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Type: Theses
Title: Chronic disease management along the continuum of care: the role of the health system in supporting people with end stage chronic illness
Author: Burgess, Teresa
Issue Date: 2016
School/Discipline: School of Public Health
Abstract: Australia faces increasing numbers of people with life limiting chronic disease as individuals live longer and advances in medical treatment help to prolong their lives. However, there is little acknowledgment that the continuum of chronic disease care must include attention to care needs at the end of life. Current policies and strategies assume that referral to palliative care services for people with advanced chronic diseases will be straightforward, despite uncertain disease trajectories and the need for complex and disease-specific interventions. This thesis examines the health care system as it operates for people with chronic disease as they approach the end of their lives. I explored this topic from a range of perspectives, using a systems thinking framework to map the complexity of end of life care provision. I began with a national/state policy audit which identified how policies related to chronic disease and palliative care interact to facilitate end of life service provision. Using a 3600 review built through qualitative interviews with nine patients, six carers and ten key service providers, I examined health system functioning and access to care. I also interviewed twelve service managers and policy makers to explore their perceptions of system functioning and the changes required to make the system function more effectively. Once a picture of how the system functions was developed, I brought the results together using a complexity theory framework to understand why it functions in this way, and to determine the most appropriate places to intervene to bring about change. The findings from these studies demonstrated that Australian policy makers have not developed effective policies to support appropriate end of life care models for people with chronic disease and there are few intersections between chronic disease and palliative care policies. Current funding mechanisms reflect this disjunction, leading to significant barriers to end of life care for people with advanced chronic disease. Advance care planning remains uncommon in chronic disease care and many health professionals remain uncomfortable about initiating conversations in this area. Despite over a decade of health system advocacy for integrated care, care silos remain entrenched and there is minimal integration between primary, secondary and community care. This thesis demonstrates that people with advanced chronic disease require ongoing, systematic chronic disease care for symptom control and quality of life which should be combined with a palliative approach incorporating practical support with activities of daily living, ongoing advance care planning conversations; psychosocial and spiritual support and the ability to be cared for at home in the context of family and friends. To support such care, a whole of system approach and a multidisciplinary, integrated, primary care based model of care, with ongoing support from palliative care and hospice services is required. This is not currently available for most Australians. In order to drive the changes required to provide such end of life care, culture and attitudes around end of life care need to change at both a community level and in health care organisations. Such changes can be facilitated by national programs, but also require system changes such as taking a public health approach to end of life care and making primary care the locus of end of life care for chronic disease. This will require reform of the structure and funding of primary care and the provision of incentives for quality end of life care. Above all, a shared vision of what end of life care in chronic disease should look like must be developed and the primary care sector, including general practice, specialist palliative care, community health providers and NGOs, should play a significant leadership role in driving the development and implementation of this vision and the system changes required.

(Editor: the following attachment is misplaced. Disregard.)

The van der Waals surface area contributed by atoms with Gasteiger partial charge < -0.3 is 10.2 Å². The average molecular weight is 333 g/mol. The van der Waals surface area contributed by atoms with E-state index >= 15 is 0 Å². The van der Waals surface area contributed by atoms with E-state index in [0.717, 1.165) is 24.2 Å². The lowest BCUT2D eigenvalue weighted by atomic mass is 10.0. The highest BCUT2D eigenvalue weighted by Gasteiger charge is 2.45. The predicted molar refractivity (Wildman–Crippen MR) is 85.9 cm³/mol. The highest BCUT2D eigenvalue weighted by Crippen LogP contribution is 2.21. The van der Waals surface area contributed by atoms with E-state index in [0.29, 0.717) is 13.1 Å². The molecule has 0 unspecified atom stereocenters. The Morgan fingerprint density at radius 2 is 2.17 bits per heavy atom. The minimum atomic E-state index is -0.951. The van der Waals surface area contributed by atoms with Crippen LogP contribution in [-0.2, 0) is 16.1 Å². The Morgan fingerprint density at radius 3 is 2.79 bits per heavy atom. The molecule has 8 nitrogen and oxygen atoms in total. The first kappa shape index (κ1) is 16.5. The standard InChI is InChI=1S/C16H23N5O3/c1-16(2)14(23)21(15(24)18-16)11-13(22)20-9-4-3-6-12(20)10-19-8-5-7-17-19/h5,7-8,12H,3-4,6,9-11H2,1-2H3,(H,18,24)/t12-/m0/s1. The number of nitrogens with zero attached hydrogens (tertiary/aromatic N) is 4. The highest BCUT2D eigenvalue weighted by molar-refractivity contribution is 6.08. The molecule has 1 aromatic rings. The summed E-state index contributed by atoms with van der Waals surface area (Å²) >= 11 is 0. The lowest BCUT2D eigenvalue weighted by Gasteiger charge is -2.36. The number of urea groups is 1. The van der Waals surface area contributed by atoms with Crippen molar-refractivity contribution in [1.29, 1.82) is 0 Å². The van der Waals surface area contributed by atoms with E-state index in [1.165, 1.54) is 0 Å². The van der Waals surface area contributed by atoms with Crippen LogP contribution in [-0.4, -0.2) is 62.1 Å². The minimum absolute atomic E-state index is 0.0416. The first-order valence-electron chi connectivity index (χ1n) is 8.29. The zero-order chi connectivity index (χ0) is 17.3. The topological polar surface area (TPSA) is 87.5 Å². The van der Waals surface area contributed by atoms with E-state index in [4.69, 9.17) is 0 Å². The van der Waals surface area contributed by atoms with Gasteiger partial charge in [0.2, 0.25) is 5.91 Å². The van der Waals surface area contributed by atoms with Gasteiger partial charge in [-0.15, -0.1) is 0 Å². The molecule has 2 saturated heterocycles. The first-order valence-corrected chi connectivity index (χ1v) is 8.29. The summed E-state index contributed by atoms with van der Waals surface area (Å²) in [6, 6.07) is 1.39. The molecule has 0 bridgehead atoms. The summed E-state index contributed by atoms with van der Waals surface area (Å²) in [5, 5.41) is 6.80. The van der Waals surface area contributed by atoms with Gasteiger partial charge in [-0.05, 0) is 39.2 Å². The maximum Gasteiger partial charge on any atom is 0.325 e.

Advisor: Braunack-Mayer, Annette
Crawford, Gregory
Beilby, Justin
Dissertation Note: Thesis (Ph.D.) -- University of Adelaide, School of Public Health, 2016.
Keywords: end of life care
health systems
advanced chronic disease
Provenance: This electronic version is made publicly available by the University of Adelaide in accordance with its open access policy for student theses. Copyright in this thesis remains with the author. This thesis may incorporate third party material which has been used by the author pursuant to Fair Dealing exceptions. If you are the owner of any included third party copyright material you wish to be removed from this electronic version, please complete the take down form located at:
Appears in Collections:Research Theses

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